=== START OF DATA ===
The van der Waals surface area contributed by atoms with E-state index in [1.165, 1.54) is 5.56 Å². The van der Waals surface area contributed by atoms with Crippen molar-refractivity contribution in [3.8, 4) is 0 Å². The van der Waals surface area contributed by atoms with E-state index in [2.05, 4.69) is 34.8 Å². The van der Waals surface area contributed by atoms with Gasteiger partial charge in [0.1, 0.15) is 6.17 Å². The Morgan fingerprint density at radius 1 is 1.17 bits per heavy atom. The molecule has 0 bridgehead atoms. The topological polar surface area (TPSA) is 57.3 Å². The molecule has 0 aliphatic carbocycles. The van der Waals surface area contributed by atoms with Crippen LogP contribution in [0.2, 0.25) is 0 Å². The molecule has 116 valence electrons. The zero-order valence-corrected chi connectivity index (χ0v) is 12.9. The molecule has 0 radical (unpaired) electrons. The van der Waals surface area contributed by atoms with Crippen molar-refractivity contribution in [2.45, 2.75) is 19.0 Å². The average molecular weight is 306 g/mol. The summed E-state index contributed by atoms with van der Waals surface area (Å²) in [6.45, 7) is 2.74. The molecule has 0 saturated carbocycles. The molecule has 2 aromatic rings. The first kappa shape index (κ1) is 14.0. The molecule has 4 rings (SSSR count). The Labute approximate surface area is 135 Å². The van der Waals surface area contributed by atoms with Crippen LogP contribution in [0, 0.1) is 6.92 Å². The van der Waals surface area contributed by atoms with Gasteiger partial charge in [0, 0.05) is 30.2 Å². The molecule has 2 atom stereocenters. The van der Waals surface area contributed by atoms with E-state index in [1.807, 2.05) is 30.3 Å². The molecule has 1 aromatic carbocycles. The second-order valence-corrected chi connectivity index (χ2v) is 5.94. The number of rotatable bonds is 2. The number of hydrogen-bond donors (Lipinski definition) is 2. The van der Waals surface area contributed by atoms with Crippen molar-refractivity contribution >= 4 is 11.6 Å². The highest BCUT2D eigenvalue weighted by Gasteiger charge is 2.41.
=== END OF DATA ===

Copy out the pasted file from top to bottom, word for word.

The van der Waals surface area contributed by atoms with E-state index in [1.165, 1.54) is 5.56 Å². The van der Waals surface area contributed by atoms with Crippen molar-refractivity contribution in [3.8, 4) is 0 Å². The van der Waals surface area contributed by atoms with E-state index in [2.05, 4.69) is 34.8 Å². The van der Waals surface area contributed by atoms with Gasteiger partial charge in [0.1, 0.15) is 6.17 Å². The Morgan fingerprint density at radius 1 is 1.17 bits per heavy atom. The molecule has 0 bridgehead atoms. The topological polar surface area (TPSA) is 57.3 Å². The molecule has 0 aliphatic carbocycles. The van der Waals surface area contributed by atoms with Crippen LogP contribution in [0.2, 0.25) is 0 Å². The molecule has 116 valence electrons. The zero-order valence-corrected chi connectivity index (χ0v) is 12.9. The molecule has 0 radical (unpaired) electrons. The van der Waals surface area contributed by atoms with Crippen molar-refractivity contribution in [2.45, 2.75) is 19.0 Å². The average molecular weight is 306 g/mol. The summed E-state index contributed by atoms with van der Waals surface area (Å²) in [6.45, 7) is 2.74. The molecule has 0 saturated carbocycles. The molecule has 2 aromatic rings. The first kappa shape index (κ1) is 14.0. The molecule has 4 rings (SSSR count). The Labute approximate surface area is 135 Å². The van der Waals surface area contributed by atoms with Crippen LogP contribution in [0, 0.1) is 6.92 Å². The van der Waals surface area contributed by atoms with Gasteiger partial charge in [0, 0.05) is 30.2 Å². The molecule has 2 atom stereocenters. The van der Waals surface area contributed by atoms with E-state index in [1.807, 2.05) is 30.3 Å². The molecule has 1 aromatic carbocycles. The second-order valence-corrected chi connectivity index (χ2v) is 5.94. The number of rotatable bonds is 2. The number of hydrogen-bond donors (Lipinski definition) is 2. The van der Waals surface area contributed by atoms with Crippen molar-refractivity contribution >= 4 is 11.6 Å². The highest BCUT2D eigenvalue weighted by Gasteiger charge is 2.41.